Lemon Poppyseed Cake

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Lemon Poppyseed Cake

Lemon Poppyseed cake is a traditional afternoon teatime favorite.  Whether baking a light cake version or the classic French Quarte Quart, better known as the pound cake, the tart lemon enhanced by the fruitful, yet mild, nutty flavor of the poppy seeds rich in magnesium, calcium and fiber, topped with a lemon zest glaze is certain to satisfy any sweet tooth. Pair with a tall, cool glass of iced tea or a fragrant pot of Jasmine tea.

The secret to this traditional French Quarte Quart Lemon Poppy Seed cake, meaning ¼ equal parts sugar, butter, eggs and flour, is the zested granulated sugar and high quality Nielsen Massey Madagascar Bourbon Vanilla Extract and Lemon Paste.

Once again, if you are not inclined to bake from scratch any good pound cake or vanilla cake mix can be augmented with the vanilla extract, lemon paste and poppy seeds.  The same can be added to your own favorite white or vanilla cake recipe.

Be mindful, if taking a drug test that poppy seeds can register as a substance that may cause you to fail the test.

Lemon Poppy Seed Quarte Quart Cake

Lemon Poppyseed Cake


  • 4 large eggs
    1 – 1/2 cups granulated sugar (Lemon infused even better)
    1 – 1/4 cups unsalted butter, softened
  • 1 tsp. salt
    1 tsp. Madagascar Bourbon Vanilla Extract
    1 Tablespoon lemon juice and 1 Tablespoon Lemon Paste
    2 – 1/3 cups cake flour, sifted
  • 1 to 2 Tablespoons poppy seeds (to preferred taste) 

9 inch round cake pan, Bundt pan, Charlotte* Bundt pan or 9 inch Loaf pan.

Coat the bottom and sides of the baking pan with PAM™ BACKING SPRAY.  Dust the same with plain or lemon infused granulated sugar. (This will allow your cake to pop right out when cool)

Preheat oven to 350 degrees Fahrenheit.

LEMON INFUSED GRANUALTED SUGAR: 2 Cups Granulated Sugar, Grated Zest of one lemon. Be certain to only use the yellow skin and no white pith.   Place into a blender or Cuisinart and pulsate until mixed together. Store in an airtight container in a cool, dry place.

SUGAR GLAZE: 2 Cups of Confectioner’s Sugar, 1 Tablespoon Lemon Zest, 2 to 3 Tablespoons lemon juice. Stir together until a thin, glossy glaze forms.  Add more juice or water to thin.

PREPARATION: Separate the egg whites from the yolks into two (2) bowls.

Lightly beat the egg yolks until buttery yellow.  Add sugar and butter, beating continuously until the mixture is smooth.  Add the lemon juice and lemon paste, flour, and poppy seeds; continue mixing all until are well blended.

Add salt to the egg whites and beat until firm peaks form.  Gently, fold the stiffed egg whites into the batter. Do not stir too long or the egg whites will lose their volume.  Pour batter half way into the prepared cake pan. Tap the pan on the counter a few times to release any trapped air. Depending on the size of the pan you may have extra batter that may be used in a prepared muffin or cupcake pan.  Adjust baking time accordingly checking at the 15 to 18 minutes time until done.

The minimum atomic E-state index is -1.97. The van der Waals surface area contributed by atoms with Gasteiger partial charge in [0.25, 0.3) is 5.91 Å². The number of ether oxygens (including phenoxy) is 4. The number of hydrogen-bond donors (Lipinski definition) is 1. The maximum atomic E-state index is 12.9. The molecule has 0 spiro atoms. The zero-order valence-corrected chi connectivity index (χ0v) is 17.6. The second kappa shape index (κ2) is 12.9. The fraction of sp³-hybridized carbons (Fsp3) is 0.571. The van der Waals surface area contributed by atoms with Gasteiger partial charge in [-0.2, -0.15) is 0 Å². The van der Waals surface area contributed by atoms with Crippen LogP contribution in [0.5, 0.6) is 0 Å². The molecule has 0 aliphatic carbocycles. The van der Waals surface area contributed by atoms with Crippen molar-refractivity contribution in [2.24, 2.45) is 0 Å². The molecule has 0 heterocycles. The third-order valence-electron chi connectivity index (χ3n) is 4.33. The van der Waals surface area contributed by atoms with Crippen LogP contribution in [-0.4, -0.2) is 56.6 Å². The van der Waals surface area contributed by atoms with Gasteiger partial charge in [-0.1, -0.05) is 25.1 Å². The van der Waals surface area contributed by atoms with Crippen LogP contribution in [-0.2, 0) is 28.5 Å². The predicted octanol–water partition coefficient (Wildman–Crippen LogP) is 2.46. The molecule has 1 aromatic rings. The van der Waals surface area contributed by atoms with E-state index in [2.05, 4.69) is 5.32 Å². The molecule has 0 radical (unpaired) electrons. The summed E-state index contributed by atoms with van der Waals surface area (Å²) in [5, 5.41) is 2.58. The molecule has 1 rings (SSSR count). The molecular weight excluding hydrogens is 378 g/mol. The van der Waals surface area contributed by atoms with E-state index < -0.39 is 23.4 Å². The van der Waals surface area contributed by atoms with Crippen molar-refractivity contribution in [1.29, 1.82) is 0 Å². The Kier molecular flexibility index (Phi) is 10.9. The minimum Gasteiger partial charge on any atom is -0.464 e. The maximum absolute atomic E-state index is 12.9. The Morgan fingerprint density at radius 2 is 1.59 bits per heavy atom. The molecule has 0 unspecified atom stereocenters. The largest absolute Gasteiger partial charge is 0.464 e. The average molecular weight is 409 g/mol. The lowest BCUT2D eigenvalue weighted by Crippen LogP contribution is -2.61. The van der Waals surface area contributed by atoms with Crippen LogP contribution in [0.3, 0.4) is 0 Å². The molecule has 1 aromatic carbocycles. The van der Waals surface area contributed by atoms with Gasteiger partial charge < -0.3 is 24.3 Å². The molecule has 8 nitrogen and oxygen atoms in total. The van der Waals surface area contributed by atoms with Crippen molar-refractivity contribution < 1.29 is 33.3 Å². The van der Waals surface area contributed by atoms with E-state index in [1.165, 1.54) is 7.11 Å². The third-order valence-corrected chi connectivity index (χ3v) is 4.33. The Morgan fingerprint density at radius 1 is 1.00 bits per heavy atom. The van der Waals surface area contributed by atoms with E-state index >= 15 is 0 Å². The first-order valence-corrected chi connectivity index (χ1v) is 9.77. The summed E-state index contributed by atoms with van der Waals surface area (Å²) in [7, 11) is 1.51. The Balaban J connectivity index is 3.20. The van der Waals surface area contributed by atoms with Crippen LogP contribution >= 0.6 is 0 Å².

Note: alternately- if chopped almonds are desired, sprinkle over the top of the cake before baking. Sliced pineapple may also be added to the bottom of the pan coated with butter and brown sugar, then add the batter and bake.

Bake for 50 minutes to one hour or until a toothpick when removed is clean.  If not using all of the batter check the cake at 30 minutes and monitor until done.

Remove the cake from the oven onto a wire rack to cool down approximately 10-15 minutes. Turn out onto a wire rack over a bowl placed into the sink. While still warm add the prepared lemon zest glaze on top of the cake.  Pour the glaze onto the center and with the back of spoon or spatula ease out to the edges until covered. Sprinkle more grated zest on top for decoration.  Allow the glaze to set.  Transfer to your serving or cake plate. Cover with a cake dome, aluminum foil or cellophane until ready to serve. Depending on pan should serve 8 to 12.



  • Ellen Easton, author of Afternoon Tea~Tips, Terms and Traditions(RED WAGON PRESS), an afternoon tea authority, lifestyle and etiquette industry leader, keynote speaker and product spokesperson, is a hospitality, design, and retail consultant whose clients have included the Waldorf=Astoria, the Plaza and Bergdorf Goodman. Easton’s family traces their tea roots to the early 1800s, when ancestors first introduced tea plants from India and China to the Colony of Ceylon, thus building one of the largest and best cultivated teas estates on the island.

2 Responses

  1. Mercedes Serralles says:

    Simply Spectacular!!!!! Refined and for Lemon Lovers Heaven!Bravo Ellen

  2. Polly says:

    Yummy cake and so classic! Great for light dessert in summer.

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